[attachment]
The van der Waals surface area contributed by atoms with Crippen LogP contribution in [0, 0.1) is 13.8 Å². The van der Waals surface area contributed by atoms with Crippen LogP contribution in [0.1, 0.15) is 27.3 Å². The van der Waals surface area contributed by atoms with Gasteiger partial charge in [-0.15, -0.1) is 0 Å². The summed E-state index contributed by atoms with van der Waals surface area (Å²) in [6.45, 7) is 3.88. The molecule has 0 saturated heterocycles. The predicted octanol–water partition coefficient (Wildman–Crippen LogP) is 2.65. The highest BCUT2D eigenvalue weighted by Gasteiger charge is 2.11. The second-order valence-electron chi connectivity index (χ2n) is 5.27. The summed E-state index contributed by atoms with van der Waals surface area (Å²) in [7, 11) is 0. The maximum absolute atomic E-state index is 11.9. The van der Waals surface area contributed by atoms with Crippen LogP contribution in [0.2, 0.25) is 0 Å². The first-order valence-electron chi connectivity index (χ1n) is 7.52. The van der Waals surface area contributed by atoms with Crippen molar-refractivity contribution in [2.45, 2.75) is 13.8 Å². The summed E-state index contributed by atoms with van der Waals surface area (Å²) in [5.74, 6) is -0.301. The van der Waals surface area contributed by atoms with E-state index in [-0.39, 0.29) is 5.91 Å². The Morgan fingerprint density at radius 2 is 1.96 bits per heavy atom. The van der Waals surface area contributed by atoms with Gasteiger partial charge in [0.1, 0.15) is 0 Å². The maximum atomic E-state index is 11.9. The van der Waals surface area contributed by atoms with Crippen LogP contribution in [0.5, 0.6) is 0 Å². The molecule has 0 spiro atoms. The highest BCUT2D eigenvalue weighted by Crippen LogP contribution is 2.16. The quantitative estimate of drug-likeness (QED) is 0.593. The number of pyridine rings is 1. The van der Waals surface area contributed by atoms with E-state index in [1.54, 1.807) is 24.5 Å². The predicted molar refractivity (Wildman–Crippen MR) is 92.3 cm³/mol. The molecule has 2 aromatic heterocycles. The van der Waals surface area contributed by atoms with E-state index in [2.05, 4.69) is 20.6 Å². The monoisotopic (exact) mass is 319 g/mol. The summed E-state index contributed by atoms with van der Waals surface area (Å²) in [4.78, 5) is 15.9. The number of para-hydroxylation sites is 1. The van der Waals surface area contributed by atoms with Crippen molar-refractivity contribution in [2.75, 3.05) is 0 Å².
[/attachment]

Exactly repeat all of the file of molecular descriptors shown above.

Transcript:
The van der Waals surface area contributed by atoms with Crippen LogP contribution in [0, 0.1) is 13.8 Å². The van der Waals surface area contributed by atoms with Crippen LogP contribution in [0.1, 0.15) is 27.3 Å². The van der Waals surface area contributed by atoms with Gasteiger partial charge in [-0.15, -0.1) is 0 Å². The summed E-state index contributed by atoms with van der Waals surface area (Å²) in [6.45, 7) is 3.88. The molecule has 0 saturated heterocycles. The predicted octanol–water partition coefficient (Wildman–Crippen LogP) is 2.65. The highest BCUT2D eigenvalue weighted by Gasteiger charge is 2.11. The second-order valence-electron chi connectivity index (χ2n) is 5.27. The summed E-state index contributed by atoms with van der Waals surface area (Å²) in [7, 11) is 0. The maximum absolute atomic E-state index is 11.9. The van der Waals surface area contributed by atoms with Crippen LogP contribution in [0.2, 0.25) is 0 Å². The first-order valence-electron chi connectivity index (χ1n) is 7.52. The van der Waals surface area contributed by atoms with Crippen molar-refractivity contribution in [2.45, 2.75) is 13.8 Å². The summed E-state index contributed by atoms with van der Waals surface area (Å²) in [5.74, 6) is -0.301. The van der Waals surface area contributed by atoms with E-state index in [-0.39, 0.29) is 5.91 Å². The Morgan fingerprint density at radius 2 is 1.96 bits per heavy atom. The van der Waals surface area contributed by atoms with Gasteiger partial charge in [0.1, 0.15) is 0 Å². The maximum atomic E-state index is 11.9. The van der Waals surface area contributed by atoms with Crippen LogP contribution in [0.5, 0.6) is 0 Å². The molecule has 0 spiro atoms. The highest BCUT2D eigenvalue weighted by Crippen LogP contribution is 2.16. The quantitative estimate of drug-likeness (QED) is 0.593. The number of pyridine rings is 1. The van der Waals surface area contributed by atoms with E-state index in [1.54, 1.807) is 24.5 Å². The predicted molar refractivity (Wildman–Crippen MR) is 92.3 cm³/mol. The molecule has 2 aromatic heterocycles. The van der Waals surface area contributed by atoms with E-state index in [2.05, 4.69) is 20.6 Å². The monoisotopic (exact) mass is 319 g/mol. The summed E-state index contributed by atoms with van der Waals surface area (Å²) in [4.78, 5) is 15.9. The number of para-hydroxylation sites is 1. The van der Waals surface area contributed by atoms with Crippen molar-refractivity contribution in [2.75, 3.05) is 0 Å².